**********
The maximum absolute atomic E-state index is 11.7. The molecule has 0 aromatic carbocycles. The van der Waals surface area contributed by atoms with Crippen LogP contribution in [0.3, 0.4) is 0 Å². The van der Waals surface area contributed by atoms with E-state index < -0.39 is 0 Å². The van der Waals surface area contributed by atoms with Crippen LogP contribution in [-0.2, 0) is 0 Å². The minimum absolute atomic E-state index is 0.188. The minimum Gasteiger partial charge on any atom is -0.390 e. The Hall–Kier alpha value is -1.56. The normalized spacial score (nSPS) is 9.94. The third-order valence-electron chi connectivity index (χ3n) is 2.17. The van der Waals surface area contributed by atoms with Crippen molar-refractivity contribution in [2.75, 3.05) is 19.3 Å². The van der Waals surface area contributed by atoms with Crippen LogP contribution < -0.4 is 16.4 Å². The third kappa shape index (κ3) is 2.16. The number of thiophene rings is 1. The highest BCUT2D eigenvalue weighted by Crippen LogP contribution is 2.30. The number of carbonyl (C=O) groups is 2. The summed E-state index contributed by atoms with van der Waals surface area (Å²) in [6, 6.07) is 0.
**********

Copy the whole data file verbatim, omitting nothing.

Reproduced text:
The maximum absolute atomic E-state index is 11.7. The molecule has 0 aromatic carbocycles. The van der Waals surface area contributed by atoms with Crippen LogP contribution in [0.3, 0.4) is 0 Å². The van der Waals surface area contributed by atoms with E-state index < -0.39 is 0 Å². The van der Waals surface area contributed by atoms with Crippen LogP contribution in [-0.2, 0) is 0 Å². The minimum absolute atomic E-state index is 0.188. The minimum Gasteiger partial charge on any atom is -0.390 e. The Hall–Kier alpha value is -1.56. The normalized spacial score (nSPS) is 9.94. The third-order valence-electron chi connectivity index (χ3n) is 2.17. The van der Waals surface area contributed by atoms with Crippen molar-refractivity contribution in [2.75, 3.05) is 19.3 Å². The van der Waals surface area contributed by atoms with Crippen LogP contribution < -0.4 is 16.4 Å². The third kappa shape index (κ3) is 2.16. The number of thiophene rings is 1. The highest BCUT2D eigenvalue weighted by Crippen LogP contribution is 2.30. The number of carbonyl (C=O) groups is 2. The summed E-state index contributed by atoms with van der Waals surface area (Å²) in [6, 6.07) is 0.